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[ISN] Engineer guilty in plot to give data to China


By Bill Gertz
May 11, 2007

A Chinese-born engineer was convicted in federal court in California 
yesterday of being an unregistered Chinese agent who conspired to supply 
defense technology to Beijing.
Chi Mak, 66, was found guilty of helping provide China unclassified but 
export-controlled information, including data on a submarine electronic 
system and a quiet electronic propulsion system planned for future 
Mak was found guilty of conspiracy to violate export regulations and for 
failing to register as a Chinese agent, after several days of 
deliberations. The trial lasted six weeks.
"We were confident from the start, and we're very happy with the 
verdict," Assistant U.S. Attorney Greg Staples said.
Sentencing was set for Sept. 10, and Mak faces up to 35 years in prison. 
Mak at first showed no emotion when the verdict was read but then 
appeared to fight tears as defense attorney Marilyn Bednarski teared up 
and rubbed his back.
Prosecutors dropped charges accusing Mak of exporting. They said Mak's 
brother Tai Mak was the courier in the spy ring and will face those 
charges in a later trial.
The trial was the first in what U.S. officials say will be several cases 
involving a family spy ring that also included both Mak brothers' wives 
and Tai Mak's son Billy Mak. A second trial is set for June 5. Chi and 
Tai Mak were born in Guangdong, China; Chi Mak is a naturalized U.S. 
citizen. Prosecutors may try to use yesterday's verdict to reach plea 
bargains with other family members.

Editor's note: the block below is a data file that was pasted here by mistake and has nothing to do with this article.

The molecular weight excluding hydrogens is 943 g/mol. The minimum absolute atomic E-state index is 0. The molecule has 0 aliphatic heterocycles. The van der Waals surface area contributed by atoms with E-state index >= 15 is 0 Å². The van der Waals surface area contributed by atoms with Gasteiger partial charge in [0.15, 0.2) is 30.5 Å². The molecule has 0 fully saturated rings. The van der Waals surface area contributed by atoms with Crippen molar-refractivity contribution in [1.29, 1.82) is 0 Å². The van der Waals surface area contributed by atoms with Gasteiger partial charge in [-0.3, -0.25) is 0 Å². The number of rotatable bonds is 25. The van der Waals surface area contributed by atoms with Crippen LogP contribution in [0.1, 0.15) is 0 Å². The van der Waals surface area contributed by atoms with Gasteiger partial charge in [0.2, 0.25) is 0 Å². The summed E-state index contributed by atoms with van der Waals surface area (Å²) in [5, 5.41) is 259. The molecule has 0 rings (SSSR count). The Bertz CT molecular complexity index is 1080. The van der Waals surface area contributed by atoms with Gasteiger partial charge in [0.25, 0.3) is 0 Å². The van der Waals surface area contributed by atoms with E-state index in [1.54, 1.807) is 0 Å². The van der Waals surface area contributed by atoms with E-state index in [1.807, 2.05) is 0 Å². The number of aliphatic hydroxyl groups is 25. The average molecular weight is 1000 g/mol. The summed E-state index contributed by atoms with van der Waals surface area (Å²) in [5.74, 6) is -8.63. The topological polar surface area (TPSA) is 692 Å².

Chi Mak was an electrical engineer at Power Paragon, a defense 
contractor for the Navy. Power Paragon is a subsidiary of L-3/SPD 
Technologies/Power Systems Group. Among the projects on which Mak worked 
were the Navy's Quiet Electric Drive, which officials said is a 
high-technology system that will allow huge ship engines to run as quiet 
as a Lexus at idle.
Assistant U.S. Attorney Craig Missakian said in closing arguments Monday 
that Mak was "spying for China" and sought to provide China's military 
with "a window into the engine room of a submarine."
Mak denied he was a spy for China and said under defense questioning in 
the trial that he had done nothing wrong by supplying his brother Tai 
Mak with the defense technology documents, which prosecutors say Tai Mak 
had encoded on computer disks before traveling to China to give them to 
Pu Pei-liang, a researcher at the Chinese Center for Asia Pacific 
Studies at Zhongshan University, which has links to China's military.
Investigators arrested Tai Mak and his wife at Los Angeles International 
Airport in October 2005 with the documents in their luggage that were 
labeled "proprietary" and "restricted" for export. Chi Mak and his wife 
were arrested at their home.
U.S. officials close to the case said the spying operation showed 
China's sophistication at gathering defense technology to further 
Beijing's rapid military buildup. The trial provided a rare look into 
the shadowy world of Chinese technology collection efforts in the United 
During the trial, an FBI agent testified that a distant relative of Chi 
Mak, Gu Wei Hao, had tried to recruit him for work as a messenger.
The FBI identified Mr. Gu as a Chinese government official who had tried 
to obtain information on the space shuttle from a Boeing engineer named 
Greg Chung. Letters from Mr. Gu also were found in a search of Mak's 
home, and one of the letters told Mr. Chung to pass information through 
Mak because he was a relative.
"This channel is much safer than others," Mr. Gu wrote.
•This article is based in part on wire service reports.
Copyright © 2007 News World Communications, Inc. All rights reserved.

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